Powerless Politics and a Literary Balm for the Spirit
Iowa City Press Citizen, Dec. 27, 2013
Mary and I borrowed a War and Peace audiobook for a trip East last month, but 2000 miles of driving got us through only 16 of the book’s 48 disks. Author Leo Tolstoy’s epilogue alone is longer than some contemporary novels.
Maquoqueta Library kindly extended their interlibrary loan and we spent the first half of December listening to the remaining 32 disks. With Iowa’s temperatures plunging, we could empathize with the French soldiers that Tolstoy describes, freezing to death on the road back home from Moscow after Napoleon’s 1812 invasion of Russia.
Tolstoy’s novel debunks the myth of Napoleon’s genius and the whole idea of “great men” as the makers of history. Historians misinterpreted Napoleon’s actions as genius, says Tolstoy’s narrator, when in reality it was only the necessities of the times, the character of the peoples, and accidents of history that enabled Napoleon’s successes, and similarly his subsequent failures and fall.
All leaders share in delusions that they are “the Decider,” as our own G.W. Bush imagined himself. Leaders expect to be obeyed, but those at the other end of chains of command know that it is the attitudes of the multitudes that will ultimately decide whether, when and how actions are taken.
Napoleon appeared at the height of his power, having just occupied Moscow, when his soldiers took to looting the city and the French army’s discipline disappeared. A few months later they began a retreat just as winter was setting in, departing Moscow like a stampeding herd via the same roads they’d come by. In disorderly marches of over 25 miles per day through cold and snow blanketing the deserted territories they’d already decimated, most of Napoleon’s army died from hunger, exposure, and disease.
Listening to Tolstoy’s analysis of Napoleon’s retreat and destruction got me reflecting on citizen self-discipline in contemporary America. After World War II Americans came together in a bi-partisan consensus, making sacrifices for a shared vision of American leadership towards global cooperation and peace.
The complacency arising with the end of the Cold War, the shocks of 9/11, the incompetency and overreach of the post-9/11 wars, and an attitude of entitlement that infects America’s rich even more than its poor, have now broken that consensus.
Military men describe America’s all-volunteer army as “stretched to the breaking point,” and politicians know the same is true of the patience of the American people. The progressive left, the libertarian right, and a deeply scarred professional military all support disentanglement from foreign military adventures. We appear to be retreating from projecting a “superpower” status towards a pre-World War II “fortress America” isolationism.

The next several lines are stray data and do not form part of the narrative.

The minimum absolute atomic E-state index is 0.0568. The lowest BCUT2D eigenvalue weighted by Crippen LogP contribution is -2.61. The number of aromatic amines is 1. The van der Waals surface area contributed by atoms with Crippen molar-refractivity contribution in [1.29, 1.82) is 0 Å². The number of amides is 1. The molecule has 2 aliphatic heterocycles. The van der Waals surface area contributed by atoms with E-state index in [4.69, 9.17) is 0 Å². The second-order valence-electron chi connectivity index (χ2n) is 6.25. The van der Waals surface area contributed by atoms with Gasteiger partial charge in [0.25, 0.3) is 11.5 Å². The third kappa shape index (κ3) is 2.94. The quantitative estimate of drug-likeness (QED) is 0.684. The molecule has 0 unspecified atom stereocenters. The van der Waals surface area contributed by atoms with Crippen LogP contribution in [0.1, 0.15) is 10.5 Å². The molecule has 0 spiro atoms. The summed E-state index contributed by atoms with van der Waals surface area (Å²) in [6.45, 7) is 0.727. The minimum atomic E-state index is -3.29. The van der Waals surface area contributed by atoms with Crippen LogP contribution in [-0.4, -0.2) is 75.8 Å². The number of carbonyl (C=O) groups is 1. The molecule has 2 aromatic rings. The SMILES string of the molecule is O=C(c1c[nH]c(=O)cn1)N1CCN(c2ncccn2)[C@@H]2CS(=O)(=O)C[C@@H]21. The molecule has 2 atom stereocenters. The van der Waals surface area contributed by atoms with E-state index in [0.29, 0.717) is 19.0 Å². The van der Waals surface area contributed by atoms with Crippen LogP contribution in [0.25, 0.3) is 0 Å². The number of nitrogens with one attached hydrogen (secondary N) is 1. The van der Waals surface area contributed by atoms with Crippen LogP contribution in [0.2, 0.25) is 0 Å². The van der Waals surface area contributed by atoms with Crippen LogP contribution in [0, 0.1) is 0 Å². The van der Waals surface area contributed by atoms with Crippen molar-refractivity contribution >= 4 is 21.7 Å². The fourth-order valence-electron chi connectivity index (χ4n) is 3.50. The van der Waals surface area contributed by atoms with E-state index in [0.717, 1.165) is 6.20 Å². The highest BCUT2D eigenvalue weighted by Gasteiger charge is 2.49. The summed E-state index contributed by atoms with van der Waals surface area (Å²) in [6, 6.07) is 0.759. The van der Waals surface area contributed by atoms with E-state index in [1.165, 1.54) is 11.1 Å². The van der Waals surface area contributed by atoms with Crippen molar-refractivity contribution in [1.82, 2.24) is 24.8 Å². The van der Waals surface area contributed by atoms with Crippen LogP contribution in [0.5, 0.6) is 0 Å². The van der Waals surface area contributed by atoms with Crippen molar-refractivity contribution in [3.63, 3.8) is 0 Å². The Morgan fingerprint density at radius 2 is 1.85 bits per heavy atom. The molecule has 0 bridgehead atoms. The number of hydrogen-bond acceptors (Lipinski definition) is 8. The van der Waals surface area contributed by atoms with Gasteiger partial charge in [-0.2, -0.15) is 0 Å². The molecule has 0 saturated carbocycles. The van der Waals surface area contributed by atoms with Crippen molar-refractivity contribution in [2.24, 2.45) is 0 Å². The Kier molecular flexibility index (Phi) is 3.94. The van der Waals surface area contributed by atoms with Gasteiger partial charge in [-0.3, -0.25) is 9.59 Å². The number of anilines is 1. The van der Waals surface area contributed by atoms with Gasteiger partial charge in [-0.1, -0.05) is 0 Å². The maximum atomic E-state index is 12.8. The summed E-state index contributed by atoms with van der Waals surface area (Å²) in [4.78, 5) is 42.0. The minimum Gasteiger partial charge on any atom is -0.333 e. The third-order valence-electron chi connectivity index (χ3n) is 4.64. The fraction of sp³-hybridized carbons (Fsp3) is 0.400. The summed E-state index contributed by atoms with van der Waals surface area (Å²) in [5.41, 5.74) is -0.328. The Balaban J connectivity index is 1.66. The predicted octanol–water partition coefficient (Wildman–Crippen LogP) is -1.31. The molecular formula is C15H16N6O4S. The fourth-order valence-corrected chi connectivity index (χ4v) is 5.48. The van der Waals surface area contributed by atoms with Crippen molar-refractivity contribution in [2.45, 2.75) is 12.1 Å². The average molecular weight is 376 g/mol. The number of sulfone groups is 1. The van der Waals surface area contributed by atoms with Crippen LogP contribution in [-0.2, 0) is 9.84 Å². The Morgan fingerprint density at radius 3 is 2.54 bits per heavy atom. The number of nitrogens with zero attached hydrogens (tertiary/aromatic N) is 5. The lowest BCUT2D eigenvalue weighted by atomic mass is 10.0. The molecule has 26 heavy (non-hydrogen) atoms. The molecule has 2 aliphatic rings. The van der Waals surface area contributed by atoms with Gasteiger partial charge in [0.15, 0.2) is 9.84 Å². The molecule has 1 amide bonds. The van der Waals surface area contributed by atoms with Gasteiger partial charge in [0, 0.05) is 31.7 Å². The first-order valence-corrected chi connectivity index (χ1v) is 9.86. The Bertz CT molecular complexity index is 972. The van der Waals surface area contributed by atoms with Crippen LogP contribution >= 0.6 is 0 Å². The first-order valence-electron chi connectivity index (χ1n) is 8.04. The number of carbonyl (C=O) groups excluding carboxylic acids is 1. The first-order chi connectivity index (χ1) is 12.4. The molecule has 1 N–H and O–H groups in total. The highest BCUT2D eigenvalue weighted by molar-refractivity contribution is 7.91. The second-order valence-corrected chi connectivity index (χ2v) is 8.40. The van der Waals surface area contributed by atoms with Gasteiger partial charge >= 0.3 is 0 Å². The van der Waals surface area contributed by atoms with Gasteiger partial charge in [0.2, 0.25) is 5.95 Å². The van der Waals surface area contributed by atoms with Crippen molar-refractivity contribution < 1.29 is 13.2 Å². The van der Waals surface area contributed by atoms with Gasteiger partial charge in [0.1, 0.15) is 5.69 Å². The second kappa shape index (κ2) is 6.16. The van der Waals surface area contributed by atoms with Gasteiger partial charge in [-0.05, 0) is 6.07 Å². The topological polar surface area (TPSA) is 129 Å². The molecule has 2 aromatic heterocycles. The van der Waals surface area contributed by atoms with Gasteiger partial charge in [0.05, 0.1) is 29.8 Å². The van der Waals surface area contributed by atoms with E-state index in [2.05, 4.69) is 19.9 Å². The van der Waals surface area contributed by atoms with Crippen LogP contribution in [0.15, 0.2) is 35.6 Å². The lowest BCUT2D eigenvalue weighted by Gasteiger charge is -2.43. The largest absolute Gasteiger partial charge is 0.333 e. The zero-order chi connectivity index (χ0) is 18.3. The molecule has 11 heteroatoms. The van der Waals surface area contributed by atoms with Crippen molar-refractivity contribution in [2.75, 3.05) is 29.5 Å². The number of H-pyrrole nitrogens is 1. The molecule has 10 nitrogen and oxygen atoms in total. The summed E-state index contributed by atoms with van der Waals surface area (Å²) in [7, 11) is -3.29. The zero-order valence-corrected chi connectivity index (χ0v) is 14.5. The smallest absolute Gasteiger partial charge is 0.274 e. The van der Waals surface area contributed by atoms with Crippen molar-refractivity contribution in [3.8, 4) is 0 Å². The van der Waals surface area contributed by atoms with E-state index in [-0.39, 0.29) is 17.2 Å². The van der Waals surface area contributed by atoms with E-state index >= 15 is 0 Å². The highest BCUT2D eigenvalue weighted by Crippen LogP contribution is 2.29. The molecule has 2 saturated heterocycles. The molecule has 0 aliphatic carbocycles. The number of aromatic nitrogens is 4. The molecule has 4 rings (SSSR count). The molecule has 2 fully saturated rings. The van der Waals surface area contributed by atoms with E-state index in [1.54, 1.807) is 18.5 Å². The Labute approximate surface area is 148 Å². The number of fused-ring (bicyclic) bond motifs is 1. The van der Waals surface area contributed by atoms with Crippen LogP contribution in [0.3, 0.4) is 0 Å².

Having foregone the habit of consensus around perceived threats abroad, Americans are now more fractious with each other at home. Many express disagreements with their own countrymen with an aggressiveness reminiscent of the mid-19th century years that led up to our Civil War, and everyone seems to be buying guns.
In the face of urgent challenges we plead financial insolvency, but in truth we suffer from an insolvency of political and moral will. Our “leaders” –-whether Obama, Boehner, McConnell or others — seem increasingly hapless. To a Tolstoyist, that’s no surprise: there can be no such thing as a “leader” in the absence of a people prepared to be led.
Tolstoy wrote about more than “War” in his great novel, of course. The other half of his title is “Peace.” Even more than the book’s insights into history of unstable and interesting times, Mary and I enjoyed War and Peace for its insights into the human heart, the passions and foibles of youth, the frailties and foolishness of age, the pains of jealousy and greed, and the redeeming powers of love (both emotional and spiritual).
The experience has brought us to the end of the year with that sense of redemption that arises from the shared humanity one finds in truly great works of literature.
Audiobooks of literary classics give a wonderful gift, especially when you listen together with someone who’s good for stimulating conversation, and for the luckier among you, with someone you love. Warm wishes for 2014!